Detail publikace

Influence of Cold, Warm and Plasma Sprayed Layers on High-Cycle Fatigue Properties of Steel Specimens

Originální název

Influence of Cold, Warm and Plasma Sprayed Layers on High-Cycle Fatigue Properties of Steel Specimens

Anglický název

Influence of Cold, Warm and Plasma Sprayed Layers on High-Cycle Fatigue Properties of Steel Specimens

Jazyk

en

Originální abstrakt

In the presented study, the influence of thermally sprayed coatings on fatigue behavior of coated bodies was studied. Commercial-grade titanium powder was deposited onto steel specimens using four thermal spray technologies: plasma spray, low-pressure and portable cold spray, respectively, and warm spray. The specimens were then subjected to strain controlled cyclic bending test in a dedicated in-house built device. The crack propagation was monitored by observing the changes in the resonance frequency of the samples. A stop-condition corresponding to approximately 40-60% specimen cross-section damage was used to define the fatigue performance of the specimen. The corresponding number of cycles was considered the main performance indicator. It was found that the grit-blasting procedure did not alter the fatigue properties of the steel specimens considerably (5% increase), while deposition of the coatings via all technologies significantly increased the measured fatigue lives. The three high-velocity technologies led to a relative lives of 202% (low-pressure cold spray), 220% (portable cold spray), and 383% (warm spray) and the deposition using plasma spray led to an increase of relative lives to 316%. The increase could probably be attributed to a combination of the presence of a homogeneous fatigue resistant coating and induction of peening stresses into the substrates via the impingement of the high-kinetic energy particles (cold sprays and warm spray). Given the intrinsic character of the plasma jet (low-velocity impact of semi/molten particles), the influence needs to be attributed to a different mechanism.

Anglický abstrakt

In the presented study, the influence of thermally sprayed coatings on fatigue behavior of coated bodies was studied. Commercial-grade titanium powder was deposited onto steel specimens using four thermal spray technologies: plasma spray, low-pressure and portable cold spray, respectively, and warm spray. The specimens were then subjected to strain controlled cyclic bending test in a dedicated in-house built device. The crack propagation was monitored by observing the changes in the resonance frequency of the samples. A stop-condition corresponding to approximately 40-60% specimen cross-section damage was used to define the fatigue performance of the specimen. The corresponding number of cycles was considered the main performance indicator. It was found that the grit-blasting procedure did not alter the fatigue properties of the steel specimens considerably (5% increase), while deposition of the coatings via all technologies significantly increased the measured fatigue lives. The three high-velocity technologies led to a relative lives of 202% (low-pressure cold spray), 220% (portable cold spray), and 383% (warm spray) and the deposition using plasma spray led to an increase of relative lives to 316%. The increase could probably be attributed to a combination of the presence of a homogeneous fatigue resistant coating and induction of peening stresses into the substrates via the impingement of the high-kinetic energy particles (cold sprays and warm spray). Given the intrinsic character of the plasma jet (low-velocity impact of semi/molten particles), the influence needs to be attributed to a different mechanism.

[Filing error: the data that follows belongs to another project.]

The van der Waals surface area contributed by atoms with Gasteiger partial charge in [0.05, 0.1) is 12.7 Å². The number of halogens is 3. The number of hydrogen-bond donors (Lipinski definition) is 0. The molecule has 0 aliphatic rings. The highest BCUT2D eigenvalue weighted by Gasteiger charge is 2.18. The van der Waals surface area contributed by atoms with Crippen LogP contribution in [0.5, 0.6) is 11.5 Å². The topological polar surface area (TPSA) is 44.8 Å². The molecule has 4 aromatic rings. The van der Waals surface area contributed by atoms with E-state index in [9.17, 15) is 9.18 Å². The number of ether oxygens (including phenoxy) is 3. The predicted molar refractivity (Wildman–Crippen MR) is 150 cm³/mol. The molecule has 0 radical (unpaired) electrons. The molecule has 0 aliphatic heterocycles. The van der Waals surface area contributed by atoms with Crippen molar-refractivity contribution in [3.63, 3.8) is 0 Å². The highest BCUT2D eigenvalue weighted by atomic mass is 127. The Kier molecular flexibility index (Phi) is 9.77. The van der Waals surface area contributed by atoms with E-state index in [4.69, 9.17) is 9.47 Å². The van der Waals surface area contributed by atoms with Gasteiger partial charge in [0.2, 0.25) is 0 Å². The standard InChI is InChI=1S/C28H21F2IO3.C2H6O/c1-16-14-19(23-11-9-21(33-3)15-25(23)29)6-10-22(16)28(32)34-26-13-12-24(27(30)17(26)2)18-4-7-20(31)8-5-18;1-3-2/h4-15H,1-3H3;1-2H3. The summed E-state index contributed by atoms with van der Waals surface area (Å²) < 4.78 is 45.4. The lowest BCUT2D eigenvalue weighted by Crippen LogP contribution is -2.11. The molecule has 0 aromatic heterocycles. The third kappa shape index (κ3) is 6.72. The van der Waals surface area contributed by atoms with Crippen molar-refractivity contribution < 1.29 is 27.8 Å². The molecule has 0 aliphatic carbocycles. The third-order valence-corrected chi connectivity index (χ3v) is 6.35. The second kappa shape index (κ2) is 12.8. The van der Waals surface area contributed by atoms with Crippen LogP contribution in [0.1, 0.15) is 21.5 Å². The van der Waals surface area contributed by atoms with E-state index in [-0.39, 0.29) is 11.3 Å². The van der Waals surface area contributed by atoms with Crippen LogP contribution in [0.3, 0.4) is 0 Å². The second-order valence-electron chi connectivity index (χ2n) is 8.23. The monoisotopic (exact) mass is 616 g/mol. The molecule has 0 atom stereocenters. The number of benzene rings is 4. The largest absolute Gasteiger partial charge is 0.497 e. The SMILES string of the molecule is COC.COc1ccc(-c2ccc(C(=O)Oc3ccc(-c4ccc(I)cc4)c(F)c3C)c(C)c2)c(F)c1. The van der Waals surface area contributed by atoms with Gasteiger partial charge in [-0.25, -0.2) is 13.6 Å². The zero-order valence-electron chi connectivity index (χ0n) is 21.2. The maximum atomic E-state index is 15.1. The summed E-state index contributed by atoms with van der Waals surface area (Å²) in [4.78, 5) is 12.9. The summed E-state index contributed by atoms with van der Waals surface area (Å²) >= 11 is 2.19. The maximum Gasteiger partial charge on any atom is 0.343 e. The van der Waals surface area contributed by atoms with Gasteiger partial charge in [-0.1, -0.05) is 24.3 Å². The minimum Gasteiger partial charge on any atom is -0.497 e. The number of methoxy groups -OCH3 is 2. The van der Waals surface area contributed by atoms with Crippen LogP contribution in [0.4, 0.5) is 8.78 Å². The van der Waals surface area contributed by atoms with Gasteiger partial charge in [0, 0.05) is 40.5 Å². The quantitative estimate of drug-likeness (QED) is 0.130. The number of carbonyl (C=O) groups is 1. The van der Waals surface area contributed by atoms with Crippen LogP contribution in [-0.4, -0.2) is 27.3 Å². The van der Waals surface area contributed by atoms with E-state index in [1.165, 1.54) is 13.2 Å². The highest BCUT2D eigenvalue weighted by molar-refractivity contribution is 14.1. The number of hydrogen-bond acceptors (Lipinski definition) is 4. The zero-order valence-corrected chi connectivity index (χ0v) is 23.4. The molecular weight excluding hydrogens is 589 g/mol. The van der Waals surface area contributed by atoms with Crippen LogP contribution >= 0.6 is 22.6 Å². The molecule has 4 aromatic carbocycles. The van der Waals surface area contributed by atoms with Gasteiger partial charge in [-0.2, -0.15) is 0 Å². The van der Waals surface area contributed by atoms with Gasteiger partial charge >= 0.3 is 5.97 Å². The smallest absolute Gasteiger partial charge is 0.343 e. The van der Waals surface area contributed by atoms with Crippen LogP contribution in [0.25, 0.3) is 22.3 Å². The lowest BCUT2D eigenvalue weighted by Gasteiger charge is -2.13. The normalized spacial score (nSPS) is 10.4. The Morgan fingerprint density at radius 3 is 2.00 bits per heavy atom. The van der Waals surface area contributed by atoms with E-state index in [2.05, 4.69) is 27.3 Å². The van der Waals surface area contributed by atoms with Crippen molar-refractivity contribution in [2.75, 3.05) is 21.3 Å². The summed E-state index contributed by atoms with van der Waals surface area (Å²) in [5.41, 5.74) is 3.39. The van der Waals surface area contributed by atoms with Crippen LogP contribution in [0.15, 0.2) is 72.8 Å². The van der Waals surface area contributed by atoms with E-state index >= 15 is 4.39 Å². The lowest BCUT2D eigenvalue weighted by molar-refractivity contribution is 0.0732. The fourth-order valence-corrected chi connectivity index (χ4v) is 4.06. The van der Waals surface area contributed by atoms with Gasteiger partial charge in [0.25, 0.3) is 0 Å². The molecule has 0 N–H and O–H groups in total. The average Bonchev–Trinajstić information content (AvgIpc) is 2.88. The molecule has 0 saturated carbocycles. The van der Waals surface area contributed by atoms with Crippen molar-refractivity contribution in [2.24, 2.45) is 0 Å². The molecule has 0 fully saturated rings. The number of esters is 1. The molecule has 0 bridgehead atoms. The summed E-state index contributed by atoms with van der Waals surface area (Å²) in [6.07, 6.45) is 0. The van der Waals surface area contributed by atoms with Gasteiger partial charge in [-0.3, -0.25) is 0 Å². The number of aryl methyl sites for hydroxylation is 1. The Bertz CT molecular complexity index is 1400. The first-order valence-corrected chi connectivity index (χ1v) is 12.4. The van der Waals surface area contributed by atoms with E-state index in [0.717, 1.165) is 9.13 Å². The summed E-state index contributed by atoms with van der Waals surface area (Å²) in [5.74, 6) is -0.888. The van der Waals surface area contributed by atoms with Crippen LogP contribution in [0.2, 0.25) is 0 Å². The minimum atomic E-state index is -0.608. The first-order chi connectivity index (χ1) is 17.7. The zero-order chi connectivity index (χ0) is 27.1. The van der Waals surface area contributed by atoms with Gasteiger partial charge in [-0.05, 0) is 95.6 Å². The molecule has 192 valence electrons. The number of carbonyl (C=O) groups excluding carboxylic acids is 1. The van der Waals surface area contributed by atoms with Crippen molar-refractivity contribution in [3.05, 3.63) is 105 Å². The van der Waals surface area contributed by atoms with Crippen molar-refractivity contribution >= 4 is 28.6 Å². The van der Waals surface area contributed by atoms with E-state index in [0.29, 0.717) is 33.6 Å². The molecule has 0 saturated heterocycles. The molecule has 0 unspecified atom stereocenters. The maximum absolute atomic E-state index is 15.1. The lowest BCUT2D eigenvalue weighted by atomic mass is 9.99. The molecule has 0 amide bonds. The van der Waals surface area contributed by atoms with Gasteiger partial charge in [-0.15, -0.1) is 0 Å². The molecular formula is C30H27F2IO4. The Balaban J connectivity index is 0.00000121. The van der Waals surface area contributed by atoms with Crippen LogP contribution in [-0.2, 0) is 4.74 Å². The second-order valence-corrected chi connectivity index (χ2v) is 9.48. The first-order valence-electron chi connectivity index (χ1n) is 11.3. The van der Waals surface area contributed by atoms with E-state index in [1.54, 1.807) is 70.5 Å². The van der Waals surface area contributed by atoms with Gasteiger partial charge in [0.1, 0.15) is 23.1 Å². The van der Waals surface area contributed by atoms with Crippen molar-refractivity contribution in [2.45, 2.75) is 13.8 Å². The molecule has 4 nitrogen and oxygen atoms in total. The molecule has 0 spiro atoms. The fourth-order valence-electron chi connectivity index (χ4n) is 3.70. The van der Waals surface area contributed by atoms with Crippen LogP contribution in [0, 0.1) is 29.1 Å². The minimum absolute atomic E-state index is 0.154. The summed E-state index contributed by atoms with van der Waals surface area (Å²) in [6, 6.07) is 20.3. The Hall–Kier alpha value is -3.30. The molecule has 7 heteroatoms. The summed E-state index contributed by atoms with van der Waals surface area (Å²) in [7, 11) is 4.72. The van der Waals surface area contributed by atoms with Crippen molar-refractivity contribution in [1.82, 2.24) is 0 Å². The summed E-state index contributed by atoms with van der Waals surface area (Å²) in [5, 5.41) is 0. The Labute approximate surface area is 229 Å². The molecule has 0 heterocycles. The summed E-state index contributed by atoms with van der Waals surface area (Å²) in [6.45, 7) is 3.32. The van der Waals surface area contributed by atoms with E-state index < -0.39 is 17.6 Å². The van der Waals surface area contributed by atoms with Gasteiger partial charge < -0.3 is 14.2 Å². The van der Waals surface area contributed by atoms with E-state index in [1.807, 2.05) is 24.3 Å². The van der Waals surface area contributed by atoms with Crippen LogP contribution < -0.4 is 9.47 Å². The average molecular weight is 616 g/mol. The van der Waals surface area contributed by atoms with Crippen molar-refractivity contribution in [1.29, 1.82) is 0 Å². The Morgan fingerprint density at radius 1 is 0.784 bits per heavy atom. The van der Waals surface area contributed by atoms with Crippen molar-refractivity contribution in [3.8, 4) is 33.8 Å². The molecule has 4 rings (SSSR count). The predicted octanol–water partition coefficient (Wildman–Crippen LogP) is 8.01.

BibTex


@inproceedings{BUT108046,
  author="Jan {Čížek} and Michaela {Matějková} and Charles {Kay} and Jeganathan {Karthikeyan} and Seiji {Kuroda} and Ondřej {Kovářík} and Jan {Siegl} and Khiam Aik {Khor} and Ivo {Dlouhý}",
  title="Influence of Cold, Warm and Plasma Sprayed Layers on High-Cycle Fatigue Properties of Steel Specimens",
  annote="In the presented study, the influence of thermally sprayed coatings on fatigue behavior of coated bodies was studied.

Commercial-grade titanium powder was deposited onto steel specimens using four thermal spray technologies: plasma spray, low-pressure and portable cold spray, respectively, and warm spray. The specimens were then subjected to strain controlled cyclic bending test in a dedicated in-house built device. The crack propagation was monitored by observing the changes in the resonance frequency of the samples. A stop-condition corresponding to approximately 40-60% specimen cross-section damage was used to define the fatigue performance of the specimen. The corresponding number of cycles was considered the main performance indicator.

It was found that the grit-blasting procedure did not alter the fatigue properties of the steel specimens considerably (5% increase), while deposition of the coatings via all technologies significantly increased the measured fatigue lives. The three high-velocity technologies led to a relative lives of 202% (low-pressure cold spray), 220% (portable cold spray), and 383% (warm spray) and the deposition using plasma spray led to an increase of relative lives to 316%.

The increase could probably be attributed to a combination of the presence of a homogeneous fatigue resistant coating and induction of peening stresses into the substrates via the impingement of the high-kinetic energy particles (cold sprays and warm spray). Given the intrinsic character of the plasma jet (low-velocity impact of semi/molten particles), the influence needs to be attributed to a different mechanism.",
  address="DVS Media GmbH",
  booktitle="International Thermal Spray Conference 2014 Proceedings",
  chapter="108046",
  howpublished="online",
  institution="DVS Media GmbH",
  year="2014",
  month="may",
  pages="577--581",
  publisher="DVS Media GmbH",
  type="conference paper"
}